Kommos (or Komos) is located 66km southwest of Heraklion, just 2km north of Matala and close the seaside settlement of Kalamaki. It is actually the southernmost and the most isolated part of the huge beachfront of Mesara Bay. Kommos was once the port of Phaestus, so you can still see the ruins of the town, near the beach. You can access Kommos by driving in the road heading to Matala, till you see a sign to Kommos.
The whole beachfront of Mesara is exposed to westerly winds, which mostly blow in the area. Thus, caution is needed because the seabed is covered by a rocky layer, not just sand. The protected sea turtles Caretta caretta nest in the sand of the beach, from May to September.
The northern part of Kommos, Potamos or Potamoserma, is a favorite destination for lovers of naturism, since the times when hundreds of hippies flooded the area. There are only a few tamarisk trees around, not buildings, because Kommos is a protected archaeological area and building is forbidden. Next to the archaeological site, on the south, there is an organized beach with umbrellas, sun beds, toilet, showers, a tavern and a lifeguard. All around there are many trees and huge sand dunes where you can admire the white lilies of sand, which sign the end of the summer. If you want to find a place to stay overnight or to eat, you can walk to the nearby Kalamaki, or drive to Pitsidia and Matala. Moreover, between Pitsidia and Kommos there is an organized camping site.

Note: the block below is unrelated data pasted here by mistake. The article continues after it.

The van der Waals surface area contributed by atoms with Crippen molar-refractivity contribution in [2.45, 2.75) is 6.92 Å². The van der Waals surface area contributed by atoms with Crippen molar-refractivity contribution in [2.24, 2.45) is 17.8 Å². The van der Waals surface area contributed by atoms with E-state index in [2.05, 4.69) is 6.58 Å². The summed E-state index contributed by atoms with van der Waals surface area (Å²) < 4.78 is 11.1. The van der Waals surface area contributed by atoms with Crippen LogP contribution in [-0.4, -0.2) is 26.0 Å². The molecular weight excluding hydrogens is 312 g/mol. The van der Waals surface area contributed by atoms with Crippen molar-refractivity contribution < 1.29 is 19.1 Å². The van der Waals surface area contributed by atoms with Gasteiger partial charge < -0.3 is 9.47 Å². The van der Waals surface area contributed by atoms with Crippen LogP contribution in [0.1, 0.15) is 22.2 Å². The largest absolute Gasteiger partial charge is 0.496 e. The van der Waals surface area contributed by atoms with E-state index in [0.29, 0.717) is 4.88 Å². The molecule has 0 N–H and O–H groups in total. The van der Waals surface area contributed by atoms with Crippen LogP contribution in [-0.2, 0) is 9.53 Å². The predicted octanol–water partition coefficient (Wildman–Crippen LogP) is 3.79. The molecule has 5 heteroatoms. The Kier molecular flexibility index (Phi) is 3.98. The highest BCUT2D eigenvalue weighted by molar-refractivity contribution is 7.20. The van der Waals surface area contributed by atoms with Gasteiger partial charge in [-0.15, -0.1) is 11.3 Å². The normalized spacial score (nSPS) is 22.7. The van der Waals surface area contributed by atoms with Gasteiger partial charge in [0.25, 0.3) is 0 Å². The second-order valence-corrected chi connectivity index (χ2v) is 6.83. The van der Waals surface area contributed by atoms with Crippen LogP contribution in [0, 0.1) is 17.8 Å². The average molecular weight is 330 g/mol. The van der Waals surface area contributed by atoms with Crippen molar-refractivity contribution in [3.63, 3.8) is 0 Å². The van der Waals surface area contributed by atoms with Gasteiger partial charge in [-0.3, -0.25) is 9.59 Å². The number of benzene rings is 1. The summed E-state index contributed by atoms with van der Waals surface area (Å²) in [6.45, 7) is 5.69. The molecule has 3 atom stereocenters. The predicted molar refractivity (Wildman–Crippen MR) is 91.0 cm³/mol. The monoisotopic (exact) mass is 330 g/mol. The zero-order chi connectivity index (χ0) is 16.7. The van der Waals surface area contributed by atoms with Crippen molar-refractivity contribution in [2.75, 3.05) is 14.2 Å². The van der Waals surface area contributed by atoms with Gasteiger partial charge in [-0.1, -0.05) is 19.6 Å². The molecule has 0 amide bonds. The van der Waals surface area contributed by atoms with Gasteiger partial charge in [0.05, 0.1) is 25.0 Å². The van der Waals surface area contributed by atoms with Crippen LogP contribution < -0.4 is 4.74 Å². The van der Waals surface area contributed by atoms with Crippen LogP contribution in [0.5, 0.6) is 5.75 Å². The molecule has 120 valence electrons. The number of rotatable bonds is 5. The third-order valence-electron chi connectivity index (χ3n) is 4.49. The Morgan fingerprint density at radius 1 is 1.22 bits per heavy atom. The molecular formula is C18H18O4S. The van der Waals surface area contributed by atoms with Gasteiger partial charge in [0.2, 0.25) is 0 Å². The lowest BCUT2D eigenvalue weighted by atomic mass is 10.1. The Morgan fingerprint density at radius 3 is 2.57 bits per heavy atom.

Wherever you are, the views to Paximadia islets is stunning, especially when the sun sets near the islands. Just opposite the archaeological site, 300m in the sea, you will see a beautiful big rock, which the locals call Volakas. Volakas could not be absent from the Greek myths. Locals say that the stone is the top of the mountain that the blinded Cyclope Polyphemus threw toward the ship of Odysseus in order not to escape. This was after Odysseus, with his companions, escaped from Polyphemus’ cave.
Kommos was the port of Phaestus and was established in about 200BC. It was destroyed by an earthquake several centuries later and was rebuilt on the same location. The archaeological site, which is closed to visitors, includes a Minoan harbor, many public buildings, warehouses, oil presses, shipyards and a large courtyard. Archaeologists have also found remains of a small temple, built on the ruins of an older one.
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See all area beaches on the same map
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